Ben Caplan hides a very basic act behind a riot of grey facial hair. When Edward Lear wrote of a man with a beard, Caplan took notes. Every meal the man ever ate must be in there somewhere.

Caplan’s act is simplicity itself. There is a certain amount of folksy charm and a whole lot of all-join-in-the-chorus call and response stuff. If there is a rhyme all night that is more subtle than moon-June-spoon I don’t hear it.

Ben Caplan is likeable enough. Indeed, being likeable IS his act. But it is so lowest common denominator undemanding stuff that he could probably do this with his eyes shut.

A confession. Last time I saw Katzenjammer, I couldn’t warm to them. They were clearly good, but I just couldn’t feel it. I’m here to give myself a second chance.

In the spirit of the season, the band come onstage sporting a variety of false moustaches. It looks really weird. But then Katzenjammer are rather a weird beast.

Theirs is a musical chimera of Scandinavian folk, American country music and Weimar cabaret. It’s rather a queasy mix and some of it works and some of it doesn’t.

That’s actually a lie. There is nothing that Katzenjammer do that is not well executed and completely spot on. I genuinely like them...

...but not here, not tonight.

This is a soulless rectangular box full of people. This band should be enjoyed in a dark, comfortable bar, preferably with me zonked out on expensive brandy.  In the harsh confines of the Islington Academy, I’m too uncomfortable to relax into the band. Everything seems strained and forced. After half an hour I leave.

I've tried twice with Katzenjammer and both times have failed to enjoy it for reasons that I can't really fathom. It really is a case of 'it's not them, it's me.'

As I pass through Angel tube station, a young girl is being attended to by paramedics. A young man is having hysterics and is being physically restrained from throwing himself upon them as they try to revive her. It is one of the most upsettingly horrible things I’ve ever seen.

Happy Halloween.

Thursday, 1 November 2012

Mindless Self Indulgence at Forum - 28 October 2012

Mindless Self Indulgence

It’s been a tempestuous day. It’s raining cats and dogs and I’ve just come from the ill-tempered Armageddon that was the Chelsea v Man Utd match. I’m damp and seething.

I find comfort in the dark shroud of a half full Forum. Arriving in time to catch about two minutes of the Dead Betas, it’s hard to form an impression. However, their Bandcamp is here.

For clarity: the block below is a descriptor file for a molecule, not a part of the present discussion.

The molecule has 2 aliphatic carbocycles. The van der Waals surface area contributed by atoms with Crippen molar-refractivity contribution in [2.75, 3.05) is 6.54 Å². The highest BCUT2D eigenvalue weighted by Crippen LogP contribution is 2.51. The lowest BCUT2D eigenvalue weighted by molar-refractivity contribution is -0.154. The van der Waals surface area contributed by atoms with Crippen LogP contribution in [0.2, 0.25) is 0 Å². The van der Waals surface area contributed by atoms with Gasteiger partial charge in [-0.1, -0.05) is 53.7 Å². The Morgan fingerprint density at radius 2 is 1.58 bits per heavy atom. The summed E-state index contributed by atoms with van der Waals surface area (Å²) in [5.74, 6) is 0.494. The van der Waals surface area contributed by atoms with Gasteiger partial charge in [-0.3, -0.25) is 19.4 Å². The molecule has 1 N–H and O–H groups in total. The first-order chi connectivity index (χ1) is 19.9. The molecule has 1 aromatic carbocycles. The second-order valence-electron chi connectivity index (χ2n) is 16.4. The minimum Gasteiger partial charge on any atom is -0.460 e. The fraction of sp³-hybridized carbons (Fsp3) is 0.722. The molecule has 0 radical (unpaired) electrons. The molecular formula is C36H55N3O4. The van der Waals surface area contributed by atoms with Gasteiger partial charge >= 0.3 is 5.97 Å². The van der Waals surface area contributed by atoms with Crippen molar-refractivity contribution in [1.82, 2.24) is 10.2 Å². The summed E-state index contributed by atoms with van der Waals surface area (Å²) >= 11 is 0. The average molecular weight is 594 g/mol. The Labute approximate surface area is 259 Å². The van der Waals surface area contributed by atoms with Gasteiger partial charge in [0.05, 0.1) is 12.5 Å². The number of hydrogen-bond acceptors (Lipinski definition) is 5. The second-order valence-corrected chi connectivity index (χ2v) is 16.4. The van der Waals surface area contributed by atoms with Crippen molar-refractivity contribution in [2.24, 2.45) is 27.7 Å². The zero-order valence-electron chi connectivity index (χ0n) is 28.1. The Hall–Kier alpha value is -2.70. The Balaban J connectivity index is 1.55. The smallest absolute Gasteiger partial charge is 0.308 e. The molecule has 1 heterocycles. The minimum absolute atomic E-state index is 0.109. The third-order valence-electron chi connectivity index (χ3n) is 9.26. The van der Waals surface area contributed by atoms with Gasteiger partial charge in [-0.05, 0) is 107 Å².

Taking Haley are up next and are pretty much the dream support act. Everything they do seems designed to warm up an audience for someone else.

The crowd are encouraged to wave, clap and sing along, which they are happy to do. The band are enthusiastic, glad to be here and come across a bit like a lightweight version of Ash, but without any immediately killer tunes. They know their audience and they do a respectable job.

And then...arriving full pelt and not letting up for so much as a second, Mindless Self Indulgence are among us.

The crowd effectively implodes into a mass of moshing guys and screaming girls. It’s a tsunami of hormones and testosterone which suddenly occupies about the half space as previously as the kids pile forward. There is then a great wash of humanity as lighter and more sensitive souls are expelled from the seething mass.

A band like this is only as good as their front man and James Euringer, aka Jimmy Urine is the best of the bunch. This man never rests for even the merest second, a non-stop blur of flailing limbs, spiky hair and obscene gestures.

He is joined by Steve Righ? sporting a bandana and beard, and clearly enjoying himself by rather camping it up, even though he looks like a grizzled biker. Bassist Lyn-Z is relatively restrained in comparison, only occasionally getting the limelight when Urine passes her the microphone to scream into. Drums are thumped by Kitty, tonight dolled up like a member of Sigue Sigue Sputnik.

But it’s all about Jimmy Urine. He dashes around the stage, teetering on a series of podiums hidden between the other musicians. He keeps up a non-stop monologue of insult, off colour humour and audience-baiting. The ruder he is about them, the more they love it. Which is part of the joke.

Songs pass by in a blur and I must admit that the actual musical content rather passes me by – I’m too busy watching the singer’s antics to care about what he’s actually singing.  

An indication of the highbrow nature of tonight’s proceedings can be appreciated when, after announcing that the band will be playing in Paris the following evening, Urine gets the crowd to chant along “Fuck The French!”. At another point, he balances awkwardly on a podium the better to repeatedly moon us with his skinny white ass.

After an hour or so, the law of diminishing returns starts to set in. The band are as full on and outrageous as previously, but the crowd seem exhausted by it all.

The second encore is rather bizarre. The band leaves the stage apart from Steve, who invites various members of the crowd up on stage to play his guitar. They can’t. Steve starts to sing “Born Free”. There is some confusion and it becomes clear that this is indeed the end, and the others aren’t coming back.

Mindless Self Indulgence live up to their name in a good way. It’s great to let off steam, be a little silly and just make some noise.

And I’m sure that somewhere that Urine and co are getting some French kids to chant “Fuck L’Anglais!”